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The First World War

Recruitment and Training

Sheffield formed its own "Pals" battalion in the early weeks of the First World War. On 10 September 1914 recruitment began at the Corn Exchange for the Sheffield City Battalion, the 12th (Service) Battalion York & Lancaster Regiment, with between 900 and 1,000 men joining in two days. Among the Sheffield men who joined the City Battalion was the youngest member of John E Bingham LOL 844.
For the Sheffield Pals, initial training took place at Bramhall Lane, the home of Sheffield United. On Saturday 5th December the battalion of 1,131 officers and men left for Redmires Camp, a few miles west of the city, where they trained for just over 5 months. Further training took place at Penkridge Bank Camp near Rugeley, Ripon and Hurdcott Camp near Salisbury. Lt. Col. J. A. Crosthwaite became battalion commander on 28 September.
The December 1915 meeting of John E Bingham LOL 844 was attended by the youngest member of the lodge, who had enlisted in the Sheffield Pals. He was on short leave before embarkation, and the lodge assured him of ‘the affectionate regard and prayerful interest of the brethren who trust that by God’s blessing he will return victorious, safe and well. Extremely proud and gratified that so many brethren thus go forward in defence of our liberties and those principles for which the Order stands. We will do all in our power for comfort and well-being of our soldier brethren’.

At the Front
On 20 December 1915, the battalion embarked on HMT Nestor for Alexandria. The 31st Division had been sent to Egypt to defend the Suez Canal against the threat of a Turkish attack. When the threat of attack evaporated, the 31st Division was sent to the Somme. On 10 March 1916, the Sheffield battalion embarked on HMT Briton at Port Said for the 5-day voyage to France, where the battalion took over a stretch of the front line opposite the fortified hill-top village of Serre.
The battalion suffered its first casualty on 4 April when Pte. Alexander McKenzie was killed by a rifle grenade. On 15/16 May, 15 were killed and 45 wounded as the Germans mounted a trench raid under cover of an artillery bombardment. Preparations for the offensive continued and by early June the battalion was practising the attack on Serre. The Sheffield City Battalion would be on the extreme left of the 15-mile British offensive front that stretched south from Serre to Maricourt.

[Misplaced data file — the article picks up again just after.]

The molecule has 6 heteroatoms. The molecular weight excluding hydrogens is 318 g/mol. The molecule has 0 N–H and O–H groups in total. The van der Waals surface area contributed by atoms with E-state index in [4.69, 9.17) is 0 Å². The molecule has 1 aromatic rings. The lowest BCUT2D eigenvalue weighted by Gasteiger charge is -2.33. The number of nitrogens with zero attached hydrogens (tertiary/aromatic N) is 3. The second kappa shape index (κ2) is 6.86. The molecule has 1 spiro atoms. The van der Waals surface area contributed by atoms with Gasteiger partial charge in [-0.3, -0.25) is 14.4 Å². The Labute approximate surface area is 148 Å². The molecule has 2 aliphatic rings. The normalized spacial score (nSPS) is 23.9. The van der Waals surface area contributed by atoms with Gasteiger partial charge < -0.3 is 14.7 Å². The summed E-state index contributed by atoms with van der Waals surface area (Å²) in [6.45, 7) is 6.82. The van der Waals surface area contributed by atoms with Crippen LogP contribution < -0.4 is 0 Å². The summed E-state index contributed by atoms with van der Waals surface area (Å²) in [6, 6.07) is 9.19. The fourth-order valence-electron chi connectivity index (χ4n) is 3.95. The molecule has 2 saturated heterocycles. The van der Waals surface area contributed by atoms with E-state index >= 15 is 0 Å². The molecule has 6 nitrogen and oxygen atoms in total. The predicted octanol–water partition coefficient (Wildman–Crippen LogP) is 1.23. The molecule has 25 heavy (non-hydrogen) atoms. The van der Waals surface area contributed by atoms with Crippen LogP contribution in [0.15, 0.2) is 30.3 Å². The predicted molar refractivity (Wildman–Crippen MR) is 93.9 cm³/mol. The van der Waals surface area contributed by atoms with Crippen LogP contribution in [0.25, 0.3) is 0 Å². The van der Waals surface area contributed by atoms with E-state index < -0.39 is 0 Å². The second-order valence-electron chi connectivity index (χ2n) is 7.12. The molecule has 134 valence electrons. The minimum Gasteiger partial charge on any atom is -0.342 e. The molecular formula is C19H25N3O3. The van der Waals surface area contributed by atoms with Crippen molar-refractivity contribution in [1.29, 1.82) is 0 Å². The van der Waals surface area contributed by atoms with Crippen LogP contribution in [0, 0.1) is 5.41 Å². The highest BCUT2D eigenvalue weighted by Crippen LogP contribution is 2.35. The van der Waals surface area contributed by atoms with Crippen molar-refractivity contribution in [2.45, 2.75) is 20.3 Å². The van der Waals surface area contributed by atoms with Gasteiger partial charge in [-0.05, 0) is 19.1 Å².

Battle of the Somme
On Saturday 24 June, the British artillery opened a bombardment that over a 5-day period was intended to completely destroy the German defences. On 28 June the attack was postponed for two days because of poor weather. The time for the start of the offensive was 7.30am on Saturday 1 July. At 3.45am on 1 July, the battalion was in position in the assembly trenches. With the appearance of daylight at 4.05am, the German artillery began to shell the British front line.
At 7.20am the first wave of the battalion moved 100yds into No Man's Land and lay flat on the ground as the brigade mortar battery and divisional artillery placed a final hurricane bombardment over the German front line. A few minutes later, with the British front line coming under an intense counter-barrage, the second wave took up position 30yds behind the first.
At 7.30am the bombardment lifted from the German front line. All four waves rose and advanced steadily towards the German lines into a hail of machine gun bullets and shellfire. The third and fourth waves were reduced to half strength before even reaching No Man's Land. Only on the right of the attack were a few men able to force their way into the German trenches.
On the right of the Sheffield City Battalion, the Accrington Pals made greater advances into the German trenches but were unable to hold on to their gains. The battle for Serre was lost.
The remnants of the battalion were taken out of the line in the evening of 3rd July, having lost 513 officers and men killed, wounded or missing; a further 75 were slightly wounded.

Sheffield’s Orange Heroes
The July 1917 edition of the ‘Orange Standard’ carried the following report: ‘Congratulations to Bro G Longden, a member of ‘John E Bingham’ LOL 844, Sheffield, who has won distinction on the field of battle, and added honour to the Institution of which he is proud to be a member. Bro Longden was presented with the Military Medal for conspicuous gallantry by bringing in a wounded man from the distance of 150 yards under cross machine gun and sniping fire at Arras. He is only twenty-one years of age. We believe there is a great future for our young Bro., and we trust that he will ‘do and dare’ against England’s bitterest enemy, Rome, when the European War is over and he returns to his old Lodge in the old land’. Sergeant G Longden was serving with the 8th East Yorks.